In-Forum, Mar. 30, 2003
By Erin Hemme Froslie
Flip through the local yellow pages and see why Fargo-Moorhead stands out.
But North Dakota and Fargo-Moorhead’s religious identity is changing ever so slightly, according to a recent religious census.
The study, which is conducted nationally every 10 years, was compiled in 2000. It is published by the Nashville-based Glenmary Research Center.
The information was provided by 149 participating Christian and non-Christian faith communities and research groups.
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Taking a break?
The figures were adjusted by statisticians to make them comparable.
The survey is the only census to provide a county-by-county breakdown of religious participation.
The U.S. Census does not ask questions about religion.
Religious bodies may use the information to compare themselves to others and track growth and decline.
But like the U.S. Census, the Glenmary survey serves another purpose.
It helps communities capture a glimpse of who they are from a faith perspective.
Who is losing
Most of North Dakota’s oldest denominations — those that were among the first churches established when immigrants settled the state in the late 19th century — lost numbers from 1990 to 2000. Similar losses were seen between 1980 and 1990.
Much of the loss can be explained by the closing of churches — a side effect of population loss in rural North Dakota. Of the state’s 53 counties, 47 lost people during the 1990s.
The Evangelical Lutheran Church in America — a denomination formed from the merging of three older Lutheran bodies — lost more than 5,000 members (3 percent) and closed 35 churches statewide in the past decade. But in the Fargo-Moorhead area — an area that saw significant growth and where one ELCA church closed — the denomination actually gained 3,000 members in the 1990s.
Likewise the Moravians and Mennonites, denominations that once thrived in rural areas, saw dramatic losses. In North Dakota, the Mennonites closed six churches and lost about 404 people, 70 percent of their membership.
The Roman Catholic Church was one of the few faith communities in North Dakota that closed places of worship but gained adherents. It closed 20 parishes, but grew by nearly 6,000 adherents or 3.4 percent.
Who is growing?
For religious bodies that gained adherents in the past decade, location was key.
“Denominations that were located in places with growth — urban centers and county seats — grew,” said Gary Goreham, a sociologist at North Dakota State University.
According to the recent census, the fastest-growing bodies in the state were Assemblies of God, Roman Catholic, The Church of Jesus Christ of Latter-day Saints and the Evangelical Free Church, an association of 1,250 churches based out of Minneapolis. This mirrors what’s happening nationally as well.
Other than Roman Catholics, these are newer religious bodies to the state, typically established after the mid-20th century.
The Latter-day Saints, who had the largest percentage increase among larger religious bodies, added three congregations and gained 1,307 adherents in the 1990s, a 55.4 percent increase. The Evangelical Free Church gained 1,357 adherents, a 46.5 percent increase. Assemblies of God had a slightly smaller growth rate with 550 new adherents, a nearly 6 percent increase.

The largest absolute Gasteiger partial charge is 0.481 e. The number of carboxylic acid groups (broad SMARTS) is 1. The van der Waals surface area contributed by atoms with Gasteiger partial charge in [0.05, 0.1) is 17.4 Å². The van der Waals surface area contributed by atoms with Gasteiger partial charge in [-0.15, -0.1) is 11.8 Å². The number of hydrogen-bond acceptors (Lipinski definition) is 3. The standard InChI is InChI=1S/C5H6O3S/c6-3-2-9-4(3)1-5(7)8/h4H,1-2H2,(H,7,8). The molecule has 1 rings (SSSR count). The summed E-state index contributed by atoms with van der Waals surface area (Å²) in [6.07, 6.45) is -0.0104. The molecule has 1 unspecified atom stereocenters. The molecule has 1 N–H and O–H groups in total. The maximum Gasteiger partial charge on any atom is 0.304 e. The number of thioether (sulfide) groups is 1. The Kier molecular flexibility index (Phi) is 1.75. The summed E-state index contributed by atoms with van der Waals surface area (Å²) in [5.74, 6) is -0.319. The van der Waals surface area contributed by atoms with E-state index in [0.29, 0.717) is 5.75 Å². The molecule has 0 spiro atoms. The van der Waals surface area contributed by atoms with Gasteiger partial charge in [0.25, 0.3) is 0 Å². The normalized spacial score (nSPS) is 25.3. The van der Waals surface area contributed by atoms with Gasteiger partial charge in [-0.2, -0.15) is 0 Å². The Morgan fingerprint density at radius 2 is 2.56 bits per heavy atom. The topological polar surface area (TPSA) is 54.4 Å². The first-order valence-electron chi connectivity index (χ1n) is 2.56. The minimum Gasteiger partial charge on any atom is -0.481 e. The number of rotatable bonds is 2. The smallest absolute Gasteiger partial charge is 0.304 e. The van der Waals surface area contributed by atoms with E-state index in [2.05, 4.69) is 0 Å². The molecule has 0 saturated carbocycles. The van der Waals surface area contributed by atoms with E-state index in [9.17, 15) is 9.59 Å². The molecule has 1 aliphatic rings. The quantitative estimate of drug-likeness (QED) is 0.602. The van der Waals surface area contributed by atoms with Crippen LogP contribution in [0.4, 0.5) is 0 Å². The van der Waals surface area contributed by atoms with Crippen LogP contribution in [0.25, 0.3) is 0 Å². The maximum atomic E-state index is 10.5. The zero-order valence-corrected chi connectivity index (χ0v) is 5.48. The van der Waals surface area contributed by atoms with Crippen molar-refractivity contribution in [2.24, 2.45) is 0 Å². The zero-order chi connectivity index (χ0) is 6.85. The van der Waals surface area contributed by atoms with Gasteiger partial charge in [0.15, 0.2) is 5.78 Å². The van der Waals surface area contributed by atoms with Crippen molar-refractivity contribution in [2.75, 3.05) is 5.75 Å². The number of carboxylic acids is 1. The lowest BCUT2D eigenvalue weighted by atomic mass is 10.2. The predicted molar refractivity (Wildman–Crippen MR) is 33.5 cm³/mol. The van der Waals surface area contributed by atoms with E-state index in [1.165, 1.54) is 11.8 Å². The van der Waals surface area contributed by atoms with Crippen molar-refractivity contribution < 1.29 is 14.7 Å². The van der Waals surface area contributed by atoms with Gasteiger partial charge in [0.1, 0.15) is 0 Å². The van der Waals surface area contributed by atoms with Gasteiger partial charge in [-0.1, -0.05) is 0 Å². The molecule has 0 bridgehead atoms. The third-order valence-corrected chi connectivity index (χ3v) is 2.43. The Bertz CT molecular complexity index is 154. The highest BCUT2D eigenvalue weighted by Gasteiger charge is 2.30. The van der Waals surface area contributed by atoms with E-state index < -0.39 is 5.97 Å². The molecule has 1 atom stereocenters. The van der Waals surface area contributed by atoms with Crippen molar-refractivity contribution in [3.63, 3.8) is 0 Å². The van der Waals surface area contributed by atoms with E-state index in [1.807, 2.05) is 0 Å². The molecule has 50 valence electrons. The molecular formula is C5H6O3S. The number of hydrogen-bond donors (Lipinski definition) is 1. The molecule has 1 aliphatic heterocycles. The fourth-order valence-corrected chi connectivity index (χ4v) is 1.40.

“These are young denominations that emphasize church growth,” Goreham said. “Any time you open a new church or add a wing, it sends a message that this is a place on the grow and you should join us. And they do.”
What’s this mean?
In North Dakota in 1990, about 76 percent of the population belonged to a church or religious body. Within a decade, that percentage dropped slightly to 73 percent.
To experts, that says the growth of one denomination often occurs at the expense of another.
“It looks like a circulation of saints to me,” Goreham said. “As we see changes in denominations, it comes from those who have left other bodies.”
Or have left organized religion for good.
The percentage of people claimed by religious groups appears to be declining slightly across the nation. In 1990, the groups surveyed claimed 51 percent of the population. In 2000, that dropped to 49 percent.
It’s not a major change, but it is a slight decrease that has been seen since the 1970s. But other surveys indicate that Americans overwhelmingly consider themselves to be Christian, said Dale Jones, chairman of the committee that published the census.
Those facts combined indicate to him that an American attitude of independence may now be applied to religion.
“Americans tend to believe that they are the best arbiters of how to worship and how to act,” he said. “When a community, such as a religious group, believes that it is directed by an authority beyond human determination, that understanding is contradictory to American themes.”
As a result, many Americans may feel they can be a good Christian based on their own understanding of religion, he said. For groups that believe participation is an important element in Christian development — and this includes most bodies in the Christian tradition — this can prove to be the biggest challenge in the next decade.
“They must find ways to persuade the ‘independent American Christian’ that involvement in a Christian community really is important,” Jones said.